Santa Fe keeps getting better
The Hyundai Santa Fe has evolved into a true executive vehicle – luxurious, spacious, and comfortable. John Oxley reports.
I well remember the first Santa Fe, way back in 2001. It was a funny-looking vehicle, very much Korean in design, with bulbous styling and a fat V6 petrol engine that didn’t do a lot for economy. But in those days nobody cared much. What it did have was a fair amount of room, decent on-road performance, passable off-road ability, and it didn’t cost a lot compared to comparable vehicles from Japan, Britain and Germany. Since then the Santa Fe has come in for a number of incarnations, with lots of facelifts to the first one, until a new model was introduced in 2007. This was more modern, bigger and more spacious, and its looks were a lot more acceptable, more European and less Korean. And then in 2012 we saw a new Santa Fe, with ultra-modern styling, and even bigger and more luxurious. This became a hit, thanks to its good looks and spaciousness, and by now Hyundai, in New Zealand at least, had introduced a 2.2-litre turbo-diesel engine with lots of grunt and great economy. Fast forward (I promise) to third quarter 2015, and Hyundai introduced what it termed the Series II Santa Fe, with some exterior upgrades, but mostly safety and driver assistance improvements, including autonomous emergency braking (AEB) on the top Limited model as tested here. To cut a long story short, the Sante Fe has come a long way in a short time. From a vehicle that operated very much as a medium SUV, the latest Santa Fe has moved into the large segment, and more than that, in terms of the Limited model tested here, in terms of pricing into the Executive market – a spacious and sophisticated SUV, able to carry seven people and their stuff in comfort, and to occasionally venture onto a beach, paddock, dirt road, or hit the snow fields.
So what’s new in the Series II?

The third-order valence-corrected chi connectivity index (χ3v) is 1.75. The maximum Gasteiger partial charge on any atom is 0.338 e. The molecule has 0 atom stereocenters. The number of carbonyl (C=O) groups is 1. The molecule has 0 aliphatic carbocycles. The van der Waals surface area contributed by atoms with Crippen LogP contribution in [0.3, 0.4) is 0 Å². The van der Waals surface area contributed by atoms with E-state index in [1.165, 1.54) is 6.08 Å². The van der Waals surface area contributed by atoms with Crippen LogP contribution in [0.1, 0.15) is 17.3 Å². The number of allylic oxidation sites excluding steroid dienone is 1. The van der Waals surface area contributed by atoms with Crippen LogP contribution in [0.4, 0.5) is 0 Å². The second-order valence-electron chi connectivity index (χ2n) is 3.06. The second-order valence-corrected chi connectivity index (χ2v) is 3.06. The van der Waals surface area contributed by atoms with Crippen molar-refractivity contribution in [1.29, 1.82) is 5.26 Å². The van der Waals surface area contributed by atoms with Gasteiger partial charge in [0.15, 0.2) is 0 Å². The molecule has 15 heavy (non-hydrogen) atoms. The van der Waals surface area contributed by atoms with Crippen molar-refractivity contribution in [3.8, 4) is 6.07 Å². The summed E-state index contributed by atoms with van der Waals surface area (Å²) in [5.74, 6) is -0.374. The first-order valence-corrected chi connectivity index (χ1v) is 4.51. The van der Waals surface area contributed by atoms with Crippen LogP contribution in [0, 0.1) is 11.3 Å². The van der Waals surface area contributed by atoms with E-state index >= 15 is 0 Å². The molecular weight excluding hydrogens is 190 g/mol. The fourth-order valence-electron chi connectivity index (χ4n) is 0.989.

Exterior styling changes are minimal, with the front getting a tweaked grille and new front bumper, xenon headlights, DRLS, fog lights, cornering lights and wing mirrors, as well as a new design of alloy wheel, while at the back there’s a tweaked bumper and taillights, as well as a new exhaust tip. Retained (thankfully) is the excellent 147kw/440nm 2.2-litre four-cylinder turbodiesel, hooked up to the same six-speed automatic transmission. And there are improvements in road noise and ride quality. However, as mentioned it’s in the technology department that most changes have occurred. The top-spec Limited diesel now comes standard with blind spot detection, radar cruise control, lane change assist, autonomous emergency braking, and there’s also a lane departure warning system, auto headlights and rain sensing wipers, as well as 19-inch alloy wheels, reversing sensors and a camera, keyless entry, daytime running lights, cornering lights, heated side mirrors, Hyundai’s flex steer system, Bluetooth, and a leather-rimmed steering wheel with satellite controls. And on top of that there’s an electrochromatic rear view mirror with a digital compass, a windscreen de-icer, a proximity key with keyless start, electric folding side mirrors, a “smart welcome” system, rear privacy glass, SUNA satellite navigation, an upgraded audio system, dual zone climate control, a chilled glovebox, leather electrically adjustable front seats, front and second row seat warmers and an electric parking brake. Plus the benefit of xenon headlights, LED taillights, rear window shades, a panoramic sunroof and smart park assist. Hyundai has basically taken an excellent car, left all the good bits alone, jammed a bunch of new stuff in and tweaked a few bits to make them even better. Keeps getting better.